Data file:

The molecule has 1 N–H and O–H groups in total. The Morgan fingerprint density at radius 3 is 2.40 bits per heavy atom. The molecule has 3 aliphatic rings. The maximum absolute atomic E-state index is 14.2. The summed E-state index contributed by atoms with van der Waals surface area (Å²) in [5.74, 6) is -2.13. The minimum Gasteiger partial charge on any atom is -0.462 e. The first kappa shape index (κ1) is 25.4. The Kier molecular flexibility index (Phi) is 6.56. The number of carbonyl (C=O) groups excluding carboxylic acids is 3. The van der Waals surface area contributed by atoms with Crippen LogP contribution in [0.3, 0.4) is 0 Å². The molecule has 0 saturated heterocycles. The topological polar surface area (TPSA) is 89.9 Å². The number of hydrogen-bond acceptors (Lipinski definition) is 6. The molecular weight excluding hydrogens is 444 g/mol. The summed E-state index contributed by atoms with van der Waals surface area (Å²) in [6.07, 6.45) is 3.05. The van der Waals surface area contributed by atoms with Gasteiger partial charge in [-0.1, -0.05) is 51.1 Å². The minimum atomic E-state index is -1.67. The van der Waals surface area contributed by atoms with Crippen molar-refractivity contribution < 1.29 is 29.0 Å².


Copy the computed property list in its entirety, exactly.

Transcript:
The molecule has 1 N–H and O–H groups in total. The Morgan fingerprint density at radius 3 is 2.40 bits per heavy atom. The molecule has 3 aliphatic rings. The maximum absolute atomic E-state index is 14.2. The summed E-state index contributed by atoms with van der Waals surface area (Å²) in [5.74, 6) is -2.13. The minimum Gasteiger partial charge on any atom is -0.462 e. The first kappa shape index (κ1) is 25.4. The Kier molecular flexibility index (Phi) is 6.56. The number of carbonyl (C=O) groups excluding carboxylic acids is 3. The van der Waals surface area contributed by atoms with Crippen LogP contribution in [0.3, 0.4) is 0 Å². The molecule has 0 saturated heterocycles. The topological polar surface area (TPSA) is 89.9 Å². The number of hydrogen-bond acceptors (Lipinski definition) is 6. The molecular weight excluding hydrogens is 444 g/mol. The summed E-state index contributed by atoms with van der Waals surface area (Å²) in [6.07, 6.45) is 3.05. The van der Waals surface area contributed by atoms with Gasteiger partial charge in [-0.1, -0.05) is 51.1 Å². The minimum atomic E-state index is -1.67. The van der Waals surface area contributed by atoms with Crippen molar-refractivity contribution < 1.29 is 29.0 Å².